1. a thin piece of wood or other rigid material used to immobilize a fractured or dislocated bone, or to maintain any part of the body in a fixed position.
  2. one of a number of thin strips of wood woven together to make a chair seat, basket, etc.
  3. Veterinary Medicine. an exostosis or bony enlargement of a splint bone of a horse or a related animal.
  4. Armor.
    1. any of a number of narrow plates or lames joined with rivets or a backing to form a piece of armor.
    2. a partial vambrace protecting only the outer part of the arm.
  5. British Dialect. a splinter of wood or stone.
verb (used with object)
  1. to secure, hold in position, or support by means of a splint or splints, as a fractured bone.
  2. to support as if with splints.

Origin of splint

1275–1325; Middle English < Middle Dutch or Middle Low German splinte; cf. splinter
Related formssplint·like, adjectiveun·splint·ed, adjective
Dictionary.com Unabridged Based on the Random House Unabridged Dictionary, © Random House, Inc. 2019

Examples from the Web for splinting

Historical Examples of splinting

British Dictionary definitions for splinting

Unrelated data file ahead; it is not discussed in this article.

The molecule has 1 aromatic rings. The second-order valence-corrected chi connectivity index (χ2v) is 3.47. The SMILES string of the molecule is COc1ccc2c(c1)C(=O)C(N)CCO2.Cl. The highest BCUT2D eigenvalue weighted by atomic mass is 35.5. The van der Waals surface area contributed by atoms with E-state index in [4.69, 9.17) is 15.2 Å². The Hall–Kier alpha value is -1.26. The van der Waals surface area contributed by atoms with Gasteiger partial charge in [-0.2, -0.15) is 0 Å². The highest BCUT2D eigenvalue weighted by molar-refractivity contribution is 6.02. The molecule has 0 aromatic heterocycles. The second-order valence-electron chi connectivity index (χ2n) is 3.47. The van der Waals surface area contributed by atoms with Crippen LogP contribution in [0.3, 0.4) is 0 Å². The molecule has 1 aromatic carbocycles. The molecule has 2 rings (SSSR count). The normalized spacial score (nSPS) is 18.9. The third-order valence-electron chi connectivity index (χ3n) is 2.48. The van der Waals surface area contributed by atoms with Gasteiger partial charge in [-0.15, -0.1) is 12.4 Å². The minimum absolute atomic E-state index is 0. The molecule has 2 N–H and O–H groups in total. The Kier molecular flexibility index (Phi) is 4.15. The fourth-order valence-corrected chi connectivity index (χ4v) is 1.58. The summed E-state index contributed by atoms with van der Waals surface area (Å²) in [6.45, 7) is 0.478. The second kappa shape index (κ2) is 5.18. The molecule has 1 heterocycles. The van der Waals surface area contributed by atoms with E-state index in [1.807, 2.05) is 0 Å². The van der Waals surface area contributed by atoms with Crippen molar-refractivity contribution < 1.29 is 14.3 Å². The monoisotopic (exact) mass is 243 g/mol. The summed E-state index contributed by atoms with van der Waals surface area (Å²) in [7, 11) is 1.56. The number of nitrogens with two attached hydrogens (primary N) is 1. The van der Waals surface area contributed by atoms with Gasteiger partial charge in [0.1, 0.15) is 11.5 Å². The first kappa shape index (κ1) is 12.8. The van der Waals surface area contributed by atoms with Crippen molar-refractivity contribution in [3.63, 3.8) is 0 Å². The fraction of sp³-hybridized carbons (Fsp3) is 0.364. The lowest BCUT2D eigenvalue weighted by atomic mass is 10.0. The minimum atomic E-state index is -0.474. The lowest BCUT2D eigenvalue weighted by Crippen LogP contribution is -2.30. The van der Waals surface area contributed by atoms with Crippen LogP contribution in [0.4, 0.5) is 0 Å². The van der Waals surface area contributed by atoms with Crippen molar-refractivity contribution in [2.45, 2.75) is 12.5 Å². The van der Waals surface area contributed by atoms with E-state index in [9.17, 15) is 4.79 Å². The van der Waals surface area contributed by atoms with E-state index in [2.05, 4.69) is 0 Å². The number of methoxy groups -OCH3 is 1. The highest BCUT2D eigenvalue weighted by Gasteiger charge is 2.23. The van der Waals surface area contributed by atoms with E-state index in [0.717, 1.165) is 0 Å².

1. a rigid support for restricting movement of an injured part, esp a broken bone
  2. a thin sliver of wood, esp one that is used to light cigars, a fire, etc
  3. a thin strip of wood woven with others to form a chair seat, basket, etc
  4. vet science inflammation of the small metatarsal or metacarpal bones along the side of the cannon bone of a horse
  5. one of the overlapping metal plates used in armour after about 1330
  6. another word for splinter
  1. to apply a splint to (a broken arm, etc)
Derived Formssplintlike, adjective

Word Origin for splint

C13: from Middle Low German splinte; related to Middle Dutch splinte splint, Old High German spaltan to split
Collins English Dictionary - Complete & Unabridged 2012 Digital Edition © William Collins Sons & Co. Ltd. 1979, 1986 © HarperCollins Publishers 1998, 2000, 2003, 2005, 2006, 2007, 2009, 2012

Word Origin and History for splinting



c.1300, "plate of armor," probably from Middle Low German splinte, splente "thin piece of iron," related to Middle Dutch splinte "splint," probably ultimately from PIE *(s)plei- "to split, splice" (see flint). Cognate with Danish splint "splinter," Swedish splint "wooden peg, wedge." Meaning "slender flexible slip of wood" is recorded from early 14c.; specific surgical sense is attested from c.1400.

Online Etymology Dictionary, © 2010 Douglas Harper

splinting in Medicine


  1. A rigid device used to prevent motion of a joint or of the ends of a fractured bone.
  2. A dental appliance put on the teeth to protect them from grinding or from moving out of place.
  1. To support or restrict with a splint.
The American Heritage® Stedman's Medical Dictionary Copyright © 2002, 2001, 1995 by Houghton Mifflin Company. Published by Houghton Mifflin Company.